The Nutcracker is a holiday classic that you can find in almost every American city – big or small – and this year our nation’s most prominent performing arts center The Kennedy Center presents Ballet West as their Christmas stars this season. There is no doubt why Willam Christensen‘s version is the longest-running full-length production in America (since 1944!) as it is the most creative, intelligent, and magical production of The Nutcracker I have ever seen. Mr. Christensen is a master storyteller. Although we are all familiar with the skeletal frame based on E.T.A. Hoffmann’s tale that most ballet companies use to build upon, it is Ballet West‘s adaptation that makes the most sense. What can often seem illogical leaps – as dolls coming to life, giant mice battling toy soldiers, and being whisked away to lands reigned by Snow Queens and Sugarplum Fairies tend to be – are artfully tied together by seamless transitions; ones that don’t jarringly skip from one scene to another but rather maintain consistency in both voice and choreographic integrity.
Speaking of choreography, it is most impressive how Christensen manages to keep the stage in perpetual motion. This is not to imply that there is always physical movement, as the moments of pause and suspension are just as breathtaking as those composed of flurries of bourrées (which, by the way, all the company dancers and guest children must be applauded for). There is truly a sense of art in motion as the ever-changing scenic compositions – whether for one dancer or sixteen – are aesthetically stunning and emotionally engaging, all while being technically challenging. All the second act divertissements are so unique conceptually and choreographically, so much so that even after over hundreds of combined personal performing, directing, and viewing experiences of The Nutcracker, it’s as if I had never seen it before. This would be a good moment to give an important shout-out to costume designer David Heuvel and the entire scenic design, lighting, and production teams for it is their efforts that truly create the magic. From pre-curtain on, there is a never a dull moment; quite the contrary, there is a continuous pulse in the air as the audience is simultaneously appreciating what they see and anticipating what surprise is to come next.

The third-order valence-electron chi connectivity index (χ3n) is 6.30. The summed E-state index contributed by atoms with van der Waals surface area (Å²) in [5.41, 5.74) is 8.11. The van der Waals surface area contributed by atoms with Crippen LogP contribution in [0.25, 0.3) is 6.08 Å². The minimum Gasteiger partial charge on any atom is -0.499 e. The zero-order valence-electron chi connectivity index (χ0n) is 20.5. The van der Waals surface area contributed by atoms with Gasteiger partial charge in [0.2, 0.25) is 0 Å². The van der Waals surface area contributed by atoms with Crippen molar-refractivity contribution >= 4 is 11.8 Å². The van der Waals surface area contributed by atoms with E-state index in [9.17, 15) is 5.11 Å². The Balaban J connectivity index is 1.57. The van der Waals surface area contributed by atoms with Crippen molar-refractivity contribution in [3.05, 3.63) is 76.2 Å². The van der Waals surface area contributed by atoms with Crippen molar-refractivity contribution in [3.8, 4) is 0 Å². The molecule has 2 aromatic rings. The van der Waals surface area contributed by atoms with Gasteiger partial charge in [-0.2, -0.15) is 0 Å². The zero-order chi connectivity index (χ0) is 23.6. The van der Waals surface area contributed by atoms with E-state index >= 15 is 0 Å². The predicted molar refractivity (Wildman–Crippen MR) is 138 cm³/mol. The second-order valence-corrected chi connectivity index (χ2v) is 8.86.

Ballet West is a beautiful ballet company, one that Artistic Director Adam Sklute is surely proud of. The professional standouts of the evening are Sayaka Ohtaki as the Doll, Arolyn Williams as Mirlitons, Beckanne Sisk as the Sugar Plum Fairy, and the corps de ballet as Snowflakes and Flowers. All of these ladies perform with exceptional control of their technique, expression of their roles, and are simply a joy to watch – especially, the corps. Their glowing energy, precise musicality (in a series of emboîtés, one could hear in the audience the gloriously synchronous landings as their pointe shoes make contact with the floor), and impeccable execution of formations.